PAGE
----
On the other hand, Connell stated that established dominance occurs in a balance of powers and is a competitive form of existence, and in this context, hegemonic masculinity is different from a general male gender role, and there is no personality trait or a real male character. In this sense, what’s being talked about here is an ideal form of masculinity. However, such an ideal of masculinity does not necessarily coincide tightly with the real identities of the vast majority of men (Connell, 1987). The important thing is to create the ideal through various institutions and of course to maintain this ideal through practice.


Figure 4: The cyclical pattern of how hegemonic masculinity is produced, reproduced, and perpetuated.

Although not all men fit this definition, what maintains the continuity of this hegemonic masculinity, or in Connell’s words, what is the reason for this complicity? Connell explains these as fantasy satisfaction, displaced aggression, and most importantly, the fact that most men benefit from women’s subordination (Connell, 1987). Here, too, the fact that masculinity is given, in other words, that it is social and historical, comes to the fore. The judgments about masculinity tend to be subject to generalizations, as in earlier discussions of patriarchy in early feminist studies. Classifications such as Latin masculinity, Muslim masculinity, and third-world masculinity are examples of stereotypes and offer non-intellectual perspectives against masculine domination critiques. For instance, when research on differences between masculinities gained importance in the 1980s, hegemonic masculinity typing was conducted on individuals with characteristics such as white, middle class, heterosexual, and business owner (Connell, 1987). Undoubtedly, the list can be expanded within the scope of different times and places and different features can be listed. However, it is also a fact that there is no stereotyped masculinity with the listed criteria or identities that can be attributed to all men. The small and minority class that really holds the hegemonic masculinity comes into play. Forasmuch as the actors that are effective in determining and reproducing the ideal criteria in question are the fields of institutionalized patriarchy. For example, media communication tools are the institutions that determine and present the ideal ones are the structures that have this power.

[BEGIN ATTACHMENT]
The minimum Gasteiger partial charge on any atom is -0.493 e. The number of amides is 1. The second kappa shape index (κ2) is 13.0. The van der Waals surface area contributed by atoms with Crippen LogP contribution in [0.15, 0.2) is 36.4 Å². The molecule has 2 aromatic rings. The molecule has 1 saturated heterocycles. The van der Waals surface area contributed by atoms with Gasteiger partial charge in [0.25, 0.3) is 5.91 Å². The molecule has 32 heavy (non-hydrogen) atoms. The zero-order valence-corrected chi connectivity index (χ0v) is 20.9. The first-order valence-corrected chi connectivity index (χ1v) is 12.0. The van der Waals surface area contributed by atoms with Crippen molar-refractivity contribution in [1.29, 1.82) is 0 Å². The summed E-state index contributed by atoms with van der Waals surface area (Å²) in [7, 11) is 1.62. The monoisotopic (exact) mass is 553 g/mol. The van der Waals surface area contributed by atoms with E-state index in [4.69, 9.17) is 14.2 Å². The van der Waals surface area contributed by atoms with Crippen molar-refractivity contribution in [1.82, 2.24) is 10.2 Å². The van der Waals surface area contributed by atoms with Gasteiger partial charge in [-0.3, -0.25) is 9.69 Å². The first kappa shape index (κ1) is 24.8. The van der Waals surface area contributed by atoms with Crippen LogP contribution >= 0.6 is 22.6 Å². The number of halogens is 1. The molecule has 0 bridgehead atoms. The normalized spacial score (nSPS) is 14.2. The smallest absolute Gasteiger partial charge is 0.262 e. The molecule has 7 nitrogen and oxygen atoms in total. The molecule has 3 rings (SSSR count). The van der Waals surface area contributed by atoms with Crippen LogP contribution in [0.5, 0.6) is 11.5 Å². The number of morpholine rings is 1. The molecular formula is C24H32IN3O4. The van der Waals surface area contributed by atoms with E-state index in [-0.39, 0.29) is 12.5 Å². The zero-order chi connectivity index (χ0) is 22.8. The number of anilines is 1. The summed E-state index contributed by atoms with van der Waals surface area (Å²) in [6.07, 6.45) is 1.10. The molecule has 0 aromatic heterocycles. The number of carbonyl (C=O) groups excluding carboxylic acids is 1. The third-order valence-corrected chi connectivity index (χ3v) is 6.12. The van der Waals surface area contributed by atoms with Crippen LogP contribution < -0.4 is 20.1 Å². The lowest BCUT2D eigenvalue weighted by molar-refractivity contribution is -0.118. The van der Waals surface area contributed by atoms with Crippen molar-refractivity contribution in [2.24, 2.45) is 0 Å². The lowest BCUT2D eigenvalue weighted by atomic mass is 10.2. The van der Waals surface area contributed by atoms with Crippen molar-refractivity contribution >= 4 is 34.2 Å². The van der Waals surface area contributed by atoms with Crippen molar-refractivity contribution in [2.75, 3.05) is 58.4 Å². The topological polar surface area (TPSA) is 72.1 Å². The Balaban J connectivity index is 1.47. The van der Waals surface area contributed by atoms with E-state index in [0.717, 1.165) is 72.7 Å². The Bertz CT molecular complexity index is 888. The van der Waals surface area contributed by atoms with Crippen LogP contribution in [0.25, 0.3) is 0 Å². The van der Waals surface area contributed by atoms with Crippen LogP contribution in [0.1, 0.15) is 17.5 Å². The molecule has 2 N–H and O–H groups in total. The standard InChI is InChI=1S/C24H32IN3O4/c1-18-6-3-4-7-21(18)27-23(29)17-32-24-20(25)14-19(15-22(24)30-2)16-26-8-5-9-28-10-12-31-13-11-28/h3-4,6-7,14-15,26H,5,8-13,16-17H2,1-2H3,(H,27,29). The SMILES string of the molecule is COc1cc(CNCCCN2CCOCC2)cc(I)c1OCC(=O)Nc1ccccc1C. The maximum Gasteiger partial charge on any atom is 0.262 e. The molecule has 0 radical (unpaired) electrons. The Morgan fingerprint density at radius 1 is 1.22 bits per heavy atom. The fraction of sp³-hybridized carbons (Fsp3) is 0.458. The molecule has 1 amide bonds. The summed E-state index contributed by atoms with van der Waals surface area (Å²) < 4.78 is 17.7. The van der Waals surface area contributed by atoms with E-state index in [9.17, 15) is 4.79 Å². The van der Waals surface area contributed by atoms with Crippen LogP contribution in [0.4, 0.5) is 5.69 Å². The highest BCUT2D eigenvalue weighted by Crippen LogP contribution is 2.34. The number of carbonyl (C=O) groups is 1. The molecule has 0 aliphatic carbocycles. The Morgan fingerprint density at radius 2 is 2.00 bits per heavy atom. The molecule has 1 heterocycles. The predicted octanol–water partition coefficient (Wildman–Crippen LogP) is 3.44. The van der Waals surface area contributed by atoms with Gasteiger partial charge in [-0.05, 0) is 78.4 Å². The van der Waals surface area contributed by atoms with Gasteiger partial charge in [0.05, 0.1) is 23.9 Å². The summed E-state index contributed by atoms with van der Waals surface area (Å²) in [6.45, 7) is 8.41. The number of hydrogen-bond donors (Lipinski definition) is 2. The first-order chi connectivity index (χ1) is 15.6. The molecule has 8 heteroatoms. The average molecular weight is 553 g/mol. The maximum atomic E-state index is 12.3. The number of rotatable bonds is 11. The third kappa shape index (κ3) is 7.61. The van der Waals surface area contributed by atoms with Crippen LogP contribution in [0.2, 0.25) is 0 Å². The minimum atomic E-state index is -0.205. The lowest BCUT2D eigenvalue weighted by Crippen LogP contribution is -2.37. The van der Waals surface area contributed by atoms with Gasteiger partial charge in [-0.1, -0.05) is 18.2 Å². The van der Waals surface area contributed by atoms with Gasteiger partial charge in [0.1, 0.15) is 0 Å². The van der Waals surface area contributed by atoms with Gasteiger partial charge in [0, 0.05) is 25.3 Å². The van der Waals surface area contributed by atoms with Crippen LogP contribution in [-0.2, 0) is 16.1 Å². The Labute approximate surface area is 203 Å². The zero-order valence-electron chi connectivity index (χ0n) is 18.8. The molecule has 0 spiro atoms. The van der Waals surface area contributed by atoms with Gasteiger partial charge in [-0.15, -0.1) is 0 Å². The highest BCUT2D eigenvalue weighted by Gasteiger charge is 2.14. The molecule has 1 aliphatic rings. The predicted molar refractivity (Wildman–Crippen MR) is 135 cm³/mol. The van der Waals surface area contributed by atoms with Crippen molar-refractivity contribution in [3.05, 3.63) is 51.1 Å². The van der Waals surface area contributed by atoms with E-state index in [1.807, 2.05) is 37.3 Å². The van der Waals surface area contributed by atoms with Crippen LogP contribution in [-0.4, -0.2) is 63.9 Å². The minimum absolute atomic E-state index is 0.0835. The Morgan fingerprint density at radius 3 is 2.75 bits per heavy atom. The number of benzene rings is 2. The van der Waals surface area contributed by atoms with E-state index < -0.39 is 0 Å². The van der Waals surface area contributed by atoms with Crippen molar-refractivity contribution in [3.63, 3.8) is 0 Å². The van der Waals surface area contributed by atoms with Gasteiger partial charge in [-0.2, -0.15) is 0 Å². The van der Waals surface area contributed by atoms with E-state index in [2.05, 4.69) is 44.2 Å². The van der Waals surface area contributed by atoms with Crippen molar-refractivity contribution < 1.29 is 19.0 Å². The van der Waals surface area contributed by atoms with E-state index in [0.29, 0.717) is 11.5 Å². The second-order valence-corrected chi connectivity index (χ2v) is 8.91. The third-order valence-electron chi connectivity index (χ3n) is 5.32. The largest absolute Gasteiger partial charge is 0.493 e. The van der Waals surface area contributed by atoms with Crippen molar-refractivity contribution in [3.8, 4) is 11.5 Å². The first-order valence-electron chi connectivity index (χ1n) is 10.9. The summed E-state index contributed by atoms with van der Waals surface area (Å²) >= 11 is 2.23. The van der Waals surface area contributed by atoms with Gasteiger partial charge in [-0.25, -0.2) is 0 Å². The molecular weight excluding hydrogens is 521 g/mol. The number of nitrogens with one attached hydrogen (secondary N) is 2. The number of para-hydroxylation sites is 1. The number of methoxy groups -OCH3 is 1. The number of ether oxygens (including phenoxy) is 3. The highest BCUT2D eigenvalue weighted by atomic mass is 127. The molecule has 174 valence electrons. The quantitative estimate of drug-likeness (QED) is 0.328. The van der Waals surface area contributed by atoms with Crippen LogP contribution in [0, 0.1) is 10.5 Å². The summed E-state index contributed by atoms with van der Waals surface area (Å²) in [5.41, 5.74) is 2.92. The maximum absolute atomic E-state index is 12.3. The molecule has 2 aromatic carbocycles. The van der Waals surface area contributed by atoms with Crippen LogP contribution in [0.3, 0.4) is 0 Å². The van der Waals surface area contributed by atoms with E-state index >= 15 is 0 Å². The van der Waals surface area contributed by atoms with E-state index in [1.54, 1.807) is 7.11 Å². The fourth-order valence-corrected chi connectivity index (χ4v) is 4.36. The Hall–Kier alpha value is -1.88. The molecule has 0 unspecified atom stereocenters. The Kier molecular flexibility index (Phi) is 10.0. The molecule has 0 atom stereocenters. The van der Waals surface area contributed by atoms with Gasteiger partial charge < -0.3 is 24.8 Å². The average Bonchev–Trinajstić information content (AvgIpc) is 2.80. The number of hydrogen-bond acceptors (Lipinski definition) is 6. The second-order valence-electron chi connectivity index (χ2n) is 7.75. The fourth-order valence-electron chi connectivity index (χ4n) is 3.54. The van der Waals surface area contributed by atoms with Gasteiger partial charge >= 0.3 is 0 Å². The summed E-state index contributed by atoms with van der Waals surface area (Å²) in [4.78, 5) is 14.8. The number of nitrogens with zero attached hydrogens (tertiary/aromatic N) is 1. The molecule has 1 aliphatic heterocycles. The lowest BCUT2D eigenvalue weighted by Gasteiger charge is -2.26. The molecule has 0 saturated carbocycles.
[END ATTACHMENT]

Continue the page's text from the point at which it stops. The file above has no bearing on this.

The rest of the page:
In conclusion, hegemonic masculinity has become a much more widely used concept with the development of masculinity studies. This concept describes a social order that most men benefit in some way, regardless of their social and cultural context. There is an order in which various masculinities (and femininities – however, the relationship between femininity and hegemonic masculinity will be discussed in future articles) are articulated into a power network centered on men. The argument that men will have a common interest in the subjugation of all marginalized identities, regardless of their lifestyles and preferences, is put forward through this concept (Connell, 1987). Hegemonic masculinity points out a global masculinity alliance order reproduced by institutional structures and practices that privilege and enable dominant masculinity values based on mutual consent on behalf of the interests of masculine power.